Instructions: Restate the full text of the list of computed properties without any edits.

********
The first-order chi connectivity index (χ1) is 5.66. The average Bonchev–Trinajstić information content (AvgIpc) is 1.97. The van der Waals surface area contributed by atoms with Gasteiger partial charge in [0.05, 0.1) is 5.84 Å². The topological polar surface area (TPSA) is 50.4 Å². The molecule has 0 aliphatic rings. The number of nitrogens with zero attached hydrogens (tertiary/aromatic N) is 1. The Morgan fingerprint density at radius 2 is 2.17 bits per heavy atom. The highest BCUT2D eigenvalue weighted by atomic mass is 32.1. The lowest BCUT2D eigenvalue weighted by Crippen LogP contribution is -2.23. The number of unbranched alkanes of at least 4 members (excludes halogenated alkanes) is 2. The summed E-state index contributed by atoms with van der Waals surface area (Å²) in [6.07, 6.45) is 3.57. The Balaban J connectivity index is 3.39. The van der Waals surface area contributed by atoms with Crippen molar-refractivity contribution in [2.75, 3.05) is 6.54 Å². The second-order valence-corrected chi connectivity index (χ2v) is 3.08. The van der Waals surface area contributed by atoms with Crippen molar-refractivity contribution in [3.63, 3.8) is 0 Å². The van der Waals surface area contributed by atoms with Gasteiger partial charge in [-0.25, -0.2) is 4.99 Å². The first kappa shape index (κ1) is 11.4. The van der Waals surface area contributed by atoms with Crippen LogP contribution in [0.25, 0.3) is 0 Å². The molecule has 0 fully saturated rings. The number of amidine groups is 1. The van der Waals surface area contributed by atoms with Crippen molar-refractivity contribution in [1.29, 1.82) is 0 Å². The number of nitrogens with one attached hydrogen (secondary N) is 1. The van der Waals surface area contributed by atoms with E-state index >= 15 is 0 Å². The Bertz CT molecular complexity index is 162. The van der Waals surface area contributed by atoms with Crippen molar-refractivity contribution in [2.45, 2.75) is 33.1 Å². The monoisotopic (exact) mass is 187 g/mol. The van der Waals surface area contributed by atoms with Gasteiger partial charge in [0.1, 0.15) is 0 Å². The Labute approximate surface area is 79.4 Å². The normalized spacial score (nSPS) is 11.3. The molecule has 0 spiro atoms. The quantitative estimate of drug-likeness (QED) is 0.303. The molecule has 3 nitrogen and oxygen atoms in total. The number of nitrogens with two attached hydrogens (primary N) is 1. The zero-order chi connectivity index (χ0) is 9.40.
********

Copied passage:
The first-order chi connectivity index (χ1) is 5.66. The average Bonchev–Trinajstić information content (AvgIpc) is 1.97. The van der Waals surface area contributed by atoms with Gasteiger partial charge in [0.05, 0.1) is 5.84 Å². The topological polar surface area (TPSA) is 50.4 Å². The molecule has 0 aliphatic rings. The number of nitrogens with zero attached hydrogens (tertiary/aromatic N) is 1. The Morgan fingerprint density at radius 2 is 2.17 bits per heavy atom. The highest BCUT2D eigenvalue weighted by atomic mass is 32.1. The lowest BCUT2D eigenvalue weighted by Crippen LogP contribution is -2.23. The number of unbranched alkanes of at least 4 members (excludes halogenated alkanes) is 2. The summed E-state index contributed by atoms with van der Waals surface area (Å²) in [6.07, 6.45) is 3.57. The Balaban J connectivity index is 3.39. The van der Waals surface area contributed by atoms with Crippen molar-refractivity contribution in [2.75, 3.05) is 6.54 Å². The second-order valence-corrected chi connectivity index (χ2v) is 3.08. The van der Waals surface area contributed by atoms with Crippen molar-refractivity contribution in [3.63, 3.8) is 0 Å². The van der Waals surface area contributed by atoms with Gasteiger partial charge in [-0.25, -0.2) is 4.99 Å². The first kappa shape index (κ1) is 11.4. The van der Waals surface area contributed by atoms with Crippen LogP contribution in [0.25, 0.3) is 0 Å². The molecule has 0 fully saturated rings. The number of amidine groups is 1. The van der Waals surface area contributed by atoms with Crippen molar-refractivity contribution in [1.29, 1.82) is 0 Å². The number of nitrogens with one attached hydrogen (secondary N) is 1. The van der Waals surface area contributed by atoms with E-state index >= 15 is 0 Å². The Bertz CT molecular complexity index is 162. The van der Waals surface area contributed by atoms with Crippen molar-refractivity contribution in [2.45, 2.75) is 33.1 Å². The monoisotopic (exact) mass is 187 g/mol. The van der Waals surface area contributed by atoms with Gasteiger partial charge in [0.1, 0.15) is 0 Å². The Labute approximate surface area is 79.4 Å². The normalized spacial score (nSPS) is 11.3. The molecule has 0 spiro atoms. The quantitative estimate of drug-likeness (QED) is 0.303. The molecule has 3 nitrogen and oxygen atoms in total. The number of nitrogens with two attached hydrogens (primary N) is 1. The zero-order chi connectivity index (χ0) is 9.40.